0 521 46218 5.) Cambridge: Cambridge UniversityPress. 1995.This elegant and informative book is devoted to sexdifferences and the process of differentiation in the gonads,the reproductive tract and the genitalia. It tells its storythrough 10 chapters, the first of which is devoted tohistorical landmarks. Historical reviews seem de rigueur inany book on sex and reproduction I doubt they occur soregularly in major texts on the skin, kidneys or salivaryglands-but this one is relatively succinct. It does, however,contain one of the few genuine oddities of the book, a two-page table devoted to famous reproductive biologistsassociated with Edinburgh University. The word'associated' is apt, for the list certainly includes some whoseprominence was achieved elsewhere and some who (I amtold) were not always favourably disposed to their almamater; a future edition woulIG benefit from a little less 'AuldReekie'.Chapter 2, on Mechanisms of Sex Determination, isconcerned exclusively with genes and their actions. TheinactiveX(Lyonhypothesis), sex-determininggenesandH-Y antigen receive full consideration, with an interestingaside on the links between ideas on sex reversal and thetestis-determining geneon theYchromosome. Acceleratedgrowth in male embryos as a genetic (pregonadal) phenomenonis also explored; one wonders what the situation is formammals in which the female is bigger the golden hamsteris a ready example.Chapter 3 deals with differentiation of the gonads andreviews the origin, migration and multiplication of primordialgerm cells before dealing with the formation anddifferentiation of the testis and ovary. These are all themeswhere the gaps in our knowledge are wide and Hunterhandles these well, though there is little on gonadalhistogenesis and its stages. Descent of the gonad alsoreceives a rather short consideration which, given therelativefrequencyofmaldescentofthe testisand thelackofconsensus over mechanisms (androgens and 'descendin' arecommented on, GAGs and CGRP are not), is perhaps apity.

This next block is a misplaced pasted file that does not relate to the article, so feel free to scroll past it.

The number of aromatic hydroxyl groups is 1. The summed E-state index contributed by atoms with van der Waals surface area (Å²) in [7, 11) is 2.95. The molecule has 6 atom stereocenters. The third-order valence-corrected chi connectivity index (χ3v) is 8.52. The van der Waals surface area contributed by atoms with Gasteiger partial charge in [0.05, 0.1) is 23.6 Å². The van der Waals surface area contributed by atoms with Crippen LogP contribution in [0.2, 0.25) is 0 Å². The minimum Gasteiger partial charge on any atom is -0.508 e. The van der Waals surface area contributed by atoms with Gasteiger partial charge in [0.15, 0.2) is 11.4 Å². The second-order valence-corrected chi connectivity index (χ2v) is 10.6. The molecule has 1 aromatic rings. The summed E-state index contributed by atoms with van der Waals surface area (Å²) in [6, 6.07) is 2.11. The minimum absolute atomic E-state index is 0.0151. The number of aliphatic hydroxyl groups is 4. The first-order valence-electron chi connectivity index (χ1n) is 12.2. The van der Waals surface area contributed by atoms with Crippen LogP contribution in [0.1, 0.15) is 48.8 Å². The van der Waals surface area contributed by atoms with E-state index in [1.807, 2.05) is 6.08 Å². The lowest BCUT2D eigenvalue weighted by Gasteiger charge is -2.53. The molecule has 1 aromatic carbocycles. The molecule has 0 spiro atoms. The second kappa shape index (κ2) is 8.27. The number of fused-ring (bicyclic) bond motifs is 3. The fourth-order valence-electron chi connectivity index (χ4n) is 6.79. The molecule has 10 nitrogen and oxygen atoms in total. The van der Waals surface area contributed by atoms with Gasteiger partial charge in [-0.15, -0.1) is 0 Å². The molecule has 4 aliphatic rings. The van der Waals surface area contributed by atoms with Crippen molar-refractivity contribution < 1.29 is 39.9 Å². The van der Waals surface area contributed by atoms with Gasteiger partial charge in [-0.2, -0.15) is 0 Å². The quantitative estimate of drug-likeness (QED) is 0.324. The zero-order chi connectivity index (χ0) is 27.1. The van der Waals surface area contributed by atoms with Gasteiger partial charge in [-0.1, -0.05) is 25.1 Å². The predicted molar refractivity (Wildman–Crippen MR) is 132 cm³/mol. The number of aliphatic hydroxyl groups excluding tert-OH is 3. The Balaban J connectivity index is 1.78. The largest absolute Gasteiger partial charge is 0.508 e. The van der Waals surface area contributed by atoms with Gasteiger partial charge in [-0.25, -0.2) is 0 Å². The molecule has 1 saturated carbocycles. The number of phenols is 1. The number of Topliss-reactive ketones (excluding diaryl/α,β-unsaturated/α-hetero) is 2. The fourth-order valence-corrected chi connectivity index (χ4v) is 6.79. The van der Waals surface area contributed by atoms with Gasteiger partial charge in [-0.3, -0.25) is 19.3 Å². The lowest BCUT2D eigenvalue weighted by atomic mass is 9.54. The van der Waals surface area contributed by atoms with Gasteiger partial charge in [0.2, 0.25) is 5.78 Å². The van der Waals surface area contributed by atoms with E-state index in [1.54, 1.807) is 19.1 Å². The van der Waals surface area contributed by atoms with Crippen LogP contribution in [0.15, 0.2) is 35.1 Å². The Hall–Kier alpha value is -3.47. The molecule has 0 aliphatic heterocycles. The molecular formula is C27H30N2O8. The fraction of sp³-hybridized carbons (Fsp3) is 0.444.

Chapter4 isdevoted to differentiationofthereproductivetract and genitalia. After an initial description of the eventsin both sexes, most of the chapter deals with controlprocesses. There is unequal weight here, with the greatestemphasis on antimullerian hormone (AMH) and thedegeneration of the paramesonephric duct in males. This isunderstandable; the discovery ofAMHis a classic scientificset-piece, and due homage is paid to Nathalie Josso andothers. Nevertheless, there are omissions regarding the roleof the testis in maintaining the wolffian duct; the existenceofaseparatefetal/neonatalpopulationofLeydig cells isnotdiscussed, nor is there any consideration of whether theseare controlled by a functional fetal hypothalamopituitarysystem.Chapters 5-7 can be considered together since they dealwith spontaneous anomalous development in farm animals,laboratory rodents and humans respectively. There is aninitial temptation to wonder why three chapters werenecessary, since the mechanisms are much the same for alleutherian mammals, but the author is very much on hometerritory and each chapter permits different kinds ofexamples to be used. Freemartins and intersexes arenaturally to the fore in the chapter on domestic animals,while that on laboratory rodents deals almost wholly withmutants (sex reversals, hypogonadal and testicularfeminising syndromes, etc.) but with a brief nod totransgenics. The chapter on human anomalies againconcentrates on genetic disorders and there is thus noreference to female offspring virilised by synthetic steroidsaimed at preventing miscarriage ('progestin-induced hermaphroditism')so classically reported on by Money,Ehrhardt and others. 5a-reductase deficiency is mentionedas a rare recessive syndrome but with no indication of theappearance ofsuch individuals nor that, in some parts oftheworld, they were held to change sex miraculously fromfemale to male at puberty.Chapter 8 differs from the last three in that it discusses sexdifferentiation in chimaeras, and thus mixes the spontaneouswith the experimentally derived. Chapter 9 deals with the